# Definition:Logical Implication

## Definition

In a valid argument, the premises **logically imply** the conclusion.

If the truth of one statement $p$ can be shown in an argument directly to cause the meaning of another statement $q$ to be true, then $q$ follows from $p$ by **logical implication**.

We may say:

In symbolic logic, the concept of **logical consequence** occurs in the form of semantic consequence and provable consequence.

In the context of proofs of a conventional mathematical nature on $\mathsf{Pr} \infty \mathsf{fWiki}$, the notation:

- $p \leadsto q$

is preferred, where $\leadsto$ can be read as **leads to**.

### Semantic Consequence

Let $\mathscr M$ be a formal semantics for a formal language $\LL$.

Let $\FF$ be a collection of WFFs of $\LL$.

Let $\map {\mathscr M} \FF$ be the formal semantics obtained from $\mathscr M$ by retaining only the structures of $\mathscr M$ that are models of $\FF$.

Let $\phi$ be a tautology for $\map {\mathscr M} \FF$.

Then $\phi$ is called a **semantic consequence of $\FF$**, and this is denoted as:

- $\FF \models_{\mathscr M} \phi$

That is to say, $\phi$ is a **semantic consequence of $\FF$** if and only if, for each $\mathscr M$-structure $\MM$:

- $\MM \models_{\mathscr M} \FF$ implies $\MM \models_{\mathscr M} \phi$

where $\models_{\mathscr M}$ is the models relation.

Note in particular that for $\FF = \O$, the notation agrees with the notation for a $\mathscr M$-tautology:

- $\models_{\mathscr M} \phi$

The concept naturally generalises to sets of formulas $\GG$ on the right hand side:

- $\FF \models_{\mathscr M} \GG$

if and only if $\FF \models_{\mathscr M} \phi$ for every $\phi \in \GG$.

### Provable Consequence

Let $\mathscr P$ be a proof system for a formal language $\LL$.

Let $\FF$ be a collection of WFFs of $\LL$.

Denote with $\map {\mathscr P} \FF$ the proof system obtained from $\mathscr P$ by adding all the WFFs from $\FF$ as axioms.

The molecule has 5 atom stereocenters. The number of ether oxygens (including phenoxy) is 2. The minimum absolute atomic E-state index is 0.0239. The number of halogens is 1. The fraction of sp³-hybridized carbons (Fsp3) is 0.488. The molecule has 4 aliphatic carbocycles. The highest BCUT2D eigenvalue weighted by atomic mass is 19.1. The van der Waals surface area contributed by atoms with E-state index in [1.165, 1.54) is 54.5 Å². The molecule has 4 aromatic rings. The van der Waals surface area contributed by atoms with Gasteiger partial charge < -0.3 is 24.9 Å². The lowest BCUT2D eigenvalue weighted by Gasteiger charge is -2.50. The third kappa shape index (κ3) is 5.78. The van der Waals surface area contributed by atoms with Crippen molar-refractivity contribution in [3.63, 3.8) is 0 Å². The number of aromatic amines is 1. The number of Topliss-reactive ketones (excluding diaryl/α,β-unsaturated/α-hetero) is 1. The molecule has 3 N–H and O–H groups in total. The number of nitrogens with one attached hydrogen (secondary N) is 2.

Let $\phi$ be a theorem of $\map {\mathscr P} \FF$.

Then $\phi$ is called a **provable consequence** of $\FF$, and this is denoted as:

- $\FF \vdash_{\mathscr P} \phi$

Note in particular that for $\FF = \O$, this notation agrees with the notation for a $\mathscr P$-theorem:

- $\vdash_{\mathscr P} \phi$

## Distinction between Logical Implication and Conditional

It is important to understand the difference between:

and:

When $A$ is indeed true, the distinction is less important than when the truth of $A$ is in question, but it is a bad idea to ignore it.

Compare the following:

\(\text {(1)}: \quad\) | \(\ds x > y\) | \(\implies\) | \(\ds \paren {x^2 > x y \text { and } x y > y ^2}\) | |||||||||||

\(\ds \) | \(\implies\) | \(\ds x^2 > y^2\) |

\(\text {(2)}: \quad\) | \(\ds x\) | \(>\) | \(\ds y\) | |||||||||||

\(\ds \leadsto \ \ \) | \(\ds x^2\) | \(>\) | \(\ds x y\) | |||||||||||

\(\, \ds \text { and } \, \) | \(\ds x y\) | \(>\) | \(\ds y^2\) | |||||||||||

\(\ds \leadsto \ \ \) | \(\ds x^2\) | \(>\) | \(\ds y^2\) |

We note that $(1)$ is a conditional statement of the form:

- $A \implies B \implies C$

This can mean either:

- $\paren {A \implies B} \implies C$

or:

- $A \implies \paren {B \implies C}$

instead of what is actually meant:

- $\paren {A \implies B} \text { and } \paren {B \implies C}$

Hence on $\mathsf{Pr} \infty \mathsf{fWiki}$ we commit to using the form $A \leadsto B$ rigorously in our proofs.

The same applies to $\iff$ and $\leadstoandfrom$ for the same reasons.

## Also see

## Sources

- 1980: D.J. O'Connor and Betty Powell:
*Elementary Logic*... (previous) ... (next): $\S \text{I}: 1$: The Logic of Statements $(1)$ - 1996: H. Jerome Keisler and Joel Robbin:
*Mathematical Logic and Computability*... (previous) ... (next): $\S 1.7$: Tableaus